Russian Roulette

3 Mins read

Written by Sara Sheridan — When Sheridan’s first Mirabelle Bevan book, Brighton Belle, was published in 2012 I was quickly hooked by the story of an ex-Secret Service backroom girl, Mirabelle, who thinks her life is over after World War II. Like many women who are displaced after hostilities end, Mirabelle doesn’t have too many options and she gets a dead-end job in a debt collection agency, which she inherits when her boss dies.

But her Secret Service experience – she has excellent surveillance skills and uses her SOE picks on locks – are utilised to solve a series of murders in austerity Britain, in which so many people hide secrets about what they did in the War.

Brighton Belle begins in 1952 and by 1956, when Russian Roulette is set, Mirabelle is on her sixth investigation. She is smart of brain and dress sense, has an enviable wardrobe and is obsessed with shoes – dismayed when trotting off in heels whatever the terrain – being well turned out is immensely important to her. She frequently risks her life in a heartbeat in pursuit of justice but you can feel her pain when she has to go undercover in a hotel maid’s cheap uniform and dress up as a high-class call girl.

Her relationship with her young, pregnant and streetwise black assistant Vesta, who is married to jazz singer Charlie and is frequently the butt of racial insults, has become integral to the books, as has her on and off romantic entanglement with superintendent Alan McGregor from the Brighton police force. She has almost shaken off the shackles of grief over the death of her wartime lover, and Russian Roulette begins with cosy sleepovers in McGregor’s quarters in the guest house he owns. It’s a bit racy for a woman’s reputation in the 1950s.

When Mirabelle’s McGregor, is taken off a gruesome murder case because the key suspect is an old school friend, she steps in unofficially to investigate the murder of a young wife, Helen Quinn, who has been brutally killed in bed next to her husband Phil after the pair have apparently been drugged through their gin nightcap. McGregor’s superior arrests hubby, but it is up to Mirabelle to find the killer, as McGregor is convinced the husband is innocent.

Mirabelle’s attention turns to taxi firm Hove Cars, as Phil Quinn was a partner. Ferrying high-end prostitutes to clients and parties for the Thrillseekers’ Club is a key part of the business and when Mirabelle goes undercover as a call girl she is flattered by the attention of rich and handsome men and understands the lure of making good money, whilst having some fun. Mirabelle has many admirable qualities, one of which is getting involved in her investigations, and this shows her fallibility too.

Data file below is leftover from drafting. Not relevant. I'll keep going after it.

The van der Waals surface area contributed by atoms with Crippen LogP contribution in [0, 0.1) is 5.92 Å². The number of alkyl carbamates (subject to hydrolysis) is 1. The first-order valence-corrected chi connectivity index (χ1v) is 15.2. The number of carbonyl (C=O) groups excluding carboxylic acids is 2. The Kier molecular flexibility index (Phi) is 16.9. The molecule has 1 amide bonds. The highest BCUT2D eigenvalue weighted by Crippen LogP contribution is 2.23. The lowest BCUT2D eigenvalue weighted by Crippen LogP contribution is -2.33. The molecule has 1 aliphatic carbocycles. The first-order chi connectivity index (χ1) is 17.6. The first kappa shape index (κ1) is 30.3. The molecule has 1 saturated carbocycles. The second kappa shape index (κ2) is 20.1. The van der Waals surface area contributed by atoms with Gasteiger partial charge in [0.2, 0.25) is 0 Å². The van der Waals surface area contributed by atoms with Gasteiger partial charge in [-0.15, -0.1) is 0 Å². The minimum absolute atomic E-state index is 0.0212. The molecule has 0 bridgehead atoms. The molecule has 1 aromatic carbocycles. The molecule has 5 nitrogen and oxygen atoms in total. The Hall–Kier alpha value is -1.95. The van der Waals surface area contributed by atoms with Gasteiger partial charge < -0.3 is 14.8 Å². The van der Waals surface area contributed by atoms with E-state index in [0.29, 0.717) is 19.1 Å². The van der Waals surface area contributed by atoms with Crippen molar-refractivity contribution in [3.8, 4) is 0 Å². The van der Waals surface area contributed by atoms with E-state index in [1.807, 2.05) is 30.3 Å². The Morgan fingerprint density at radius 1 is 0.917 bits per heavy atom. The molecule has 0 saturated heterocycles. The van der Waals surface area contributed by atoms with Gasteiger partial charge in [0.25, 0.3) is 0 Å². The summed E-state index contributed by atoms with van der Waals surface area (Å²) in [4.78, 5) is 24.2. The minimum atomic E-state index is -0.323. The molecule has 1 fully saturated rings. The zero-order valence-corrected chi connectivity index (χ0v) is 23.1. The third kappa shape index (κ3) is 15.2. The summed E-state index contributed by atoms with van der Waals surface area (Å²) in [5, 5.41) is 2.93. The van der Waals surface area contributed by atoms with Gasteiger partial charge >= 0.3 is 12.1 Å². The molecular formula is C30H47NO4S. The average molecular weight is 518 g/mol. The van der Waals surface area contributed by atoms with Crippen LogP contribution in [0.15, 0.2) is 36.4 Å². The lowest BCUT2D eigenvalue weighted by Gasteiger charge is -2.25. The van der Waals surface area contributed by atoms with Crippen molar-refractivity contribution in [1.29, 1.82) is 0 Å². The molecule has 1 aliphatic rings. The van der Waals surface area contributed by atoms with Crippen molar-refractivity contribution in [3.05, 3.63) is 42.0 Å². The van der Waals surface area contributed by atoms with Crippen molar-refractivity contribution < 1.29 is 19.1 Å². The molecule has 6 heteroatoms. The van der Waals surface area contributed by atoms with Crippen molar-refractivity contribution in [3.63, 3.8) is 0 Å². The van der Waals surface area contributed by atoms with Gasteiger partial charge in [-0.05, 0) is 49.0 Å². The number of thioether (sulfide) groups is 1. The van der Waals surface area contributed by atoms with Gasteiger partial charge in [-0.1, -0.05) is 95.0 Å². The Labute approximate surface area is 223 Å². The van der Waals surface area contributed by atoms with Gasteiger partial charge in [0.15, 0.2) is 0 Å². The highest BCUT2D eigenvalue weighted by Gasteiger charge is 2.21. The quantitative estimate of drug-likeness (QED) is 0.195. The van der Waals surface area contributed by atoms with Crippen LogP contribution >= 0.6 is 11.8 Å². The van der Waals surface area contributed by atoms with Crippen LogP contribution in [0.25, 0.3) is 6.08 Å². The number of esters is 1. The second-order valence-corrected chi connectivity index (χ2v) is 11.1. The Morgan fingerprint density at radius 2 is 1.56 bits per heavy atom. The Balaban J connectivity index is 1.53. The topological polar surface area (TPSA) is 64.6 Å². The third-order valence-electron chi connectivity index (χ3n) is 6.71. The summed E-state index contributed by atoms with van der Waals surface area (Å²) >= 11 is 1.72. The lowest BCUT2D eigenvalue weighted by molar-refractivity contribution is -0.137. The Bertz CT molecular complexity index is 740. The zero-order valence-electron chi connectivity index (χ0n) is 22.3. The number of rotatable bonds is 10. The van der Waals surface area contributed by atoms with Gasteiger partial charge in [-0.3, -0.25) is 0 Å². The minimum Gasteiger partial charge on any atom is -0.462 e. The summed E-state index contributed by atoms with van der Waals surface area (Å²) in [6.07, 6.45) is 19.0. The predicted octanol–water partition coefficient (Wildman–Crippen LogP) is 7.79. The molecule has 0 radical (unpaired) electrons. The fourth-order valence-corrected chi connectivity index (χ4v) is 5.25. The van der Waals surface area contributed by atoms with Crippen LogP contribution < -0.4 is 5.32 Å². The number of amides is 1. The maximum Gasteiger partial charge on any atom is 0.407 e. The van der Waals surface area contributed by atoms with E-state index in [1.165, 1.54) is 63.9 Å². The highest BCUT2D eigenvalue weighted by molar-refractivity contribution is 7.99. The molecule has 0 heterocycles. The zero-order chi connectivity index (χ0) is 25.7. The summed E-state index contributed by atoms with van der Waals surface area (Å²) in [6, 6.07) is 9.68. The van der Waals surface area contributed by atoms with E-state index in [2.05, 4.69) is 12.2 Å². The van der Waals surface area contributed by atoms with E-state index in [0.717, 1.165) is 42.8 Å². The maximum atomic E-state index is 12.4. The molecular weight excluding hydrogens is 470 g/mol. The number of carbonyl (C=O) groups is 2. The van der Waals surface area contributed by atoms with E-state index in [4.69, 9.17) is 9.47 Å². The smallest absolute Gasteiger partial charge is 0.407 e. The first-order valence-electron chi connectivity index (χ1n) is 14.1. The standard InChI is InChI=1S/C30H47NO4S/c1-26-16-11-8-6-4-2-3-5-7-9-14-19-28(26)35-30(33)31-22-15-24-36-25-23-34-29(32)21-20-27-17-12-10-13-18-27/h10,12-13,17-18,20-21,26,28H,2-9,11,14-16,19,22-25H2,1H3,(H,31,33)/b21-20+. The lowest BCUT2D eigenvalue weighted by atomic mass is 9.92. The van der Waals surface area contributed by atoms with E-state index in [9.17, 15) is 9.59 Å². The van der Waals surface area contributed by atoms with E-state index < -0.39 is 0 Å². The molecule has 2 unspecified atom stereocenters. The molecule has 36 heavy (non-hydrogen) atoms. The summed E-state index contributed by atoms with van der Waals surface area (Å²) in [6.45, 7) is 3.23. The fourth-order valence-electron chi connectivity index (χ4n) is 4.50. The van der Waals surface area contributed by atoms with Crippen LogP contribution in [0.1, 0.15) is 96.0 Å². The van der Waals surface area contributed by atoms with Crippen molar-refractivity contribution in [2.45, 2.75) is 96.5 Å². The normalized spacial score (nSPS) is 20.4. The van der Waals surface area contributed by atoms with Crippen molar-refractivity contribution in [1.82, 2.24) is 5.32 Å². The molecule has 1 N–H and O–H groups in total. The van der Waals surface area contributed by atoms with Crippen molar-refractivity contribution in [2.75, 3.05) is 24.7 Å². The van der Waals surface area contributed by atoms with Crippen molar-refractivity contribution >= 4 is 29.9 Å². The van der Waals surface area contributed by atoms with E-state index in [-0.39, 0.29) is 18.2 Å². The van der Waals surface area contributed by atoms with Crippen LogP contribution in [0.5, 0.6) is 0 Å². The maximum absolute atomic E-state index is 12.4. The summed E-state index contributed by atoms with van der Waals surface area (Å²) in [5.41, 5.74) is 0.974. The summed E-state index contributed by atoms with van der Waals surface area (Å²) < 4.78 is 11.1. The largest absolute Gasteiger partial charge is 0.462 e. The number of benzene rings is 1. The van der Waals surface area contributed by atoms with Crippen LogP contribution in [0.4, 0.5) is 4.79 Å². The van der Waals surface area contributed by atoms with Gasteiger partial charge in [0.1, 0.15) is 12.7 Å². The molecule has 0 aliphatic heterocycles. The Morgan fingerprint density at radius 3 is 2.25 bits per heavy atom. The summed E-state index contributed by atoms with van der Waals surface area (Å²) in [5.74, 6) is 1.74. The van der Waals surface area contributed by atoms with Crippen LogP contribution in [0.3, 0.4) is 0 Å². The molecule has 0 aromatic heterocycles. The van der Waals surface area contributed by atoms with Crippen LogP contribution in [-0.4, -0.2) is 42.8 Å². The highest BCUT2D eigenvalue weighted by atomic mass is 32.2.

She encounters several dangerous characters related to the case, including the man running the girls and a Russian countess who runs secret gaming clubs – just as the Cold War is setting in. Mirabelle also calls in favours from recurring ex-wartime contacts, in the establishment and the criminal underworld. One of these is a black marketer Fred, who is dying and has left his considerable wealth to his dodgy adopted son. When an RAF war hero’s body is found on the Downs above Brighton with casino chips sewn into his coat in an apparent suicide, the establishment closes ranks. He is also a member of the Thrillseekers’ Club. The stakes are high for Mirabelle, as both those on high who seek to bury the truth, and others with a lot to lose threaten her.

Her close relationship with McGregor reaches breaking point when she discovers evidence that he is involved with some of the people behind the vice rackets and she puts her pursuit of justice first.

There is much to admire about Mirabelle and Vesta and the rest of the recurring cast in these books. The stories are pacy and the development of the key characters and their relationships enhances the action, which is set in a compelling era.

Read our interview with Sara Sheridan from 2012, and for more Brighton-based mysteries check out Erin Kelly’s The Ties that Bind, CL Taylor’s The Accident and Peter James’ Roy Grace books.


CFL Rating: 5 Stars

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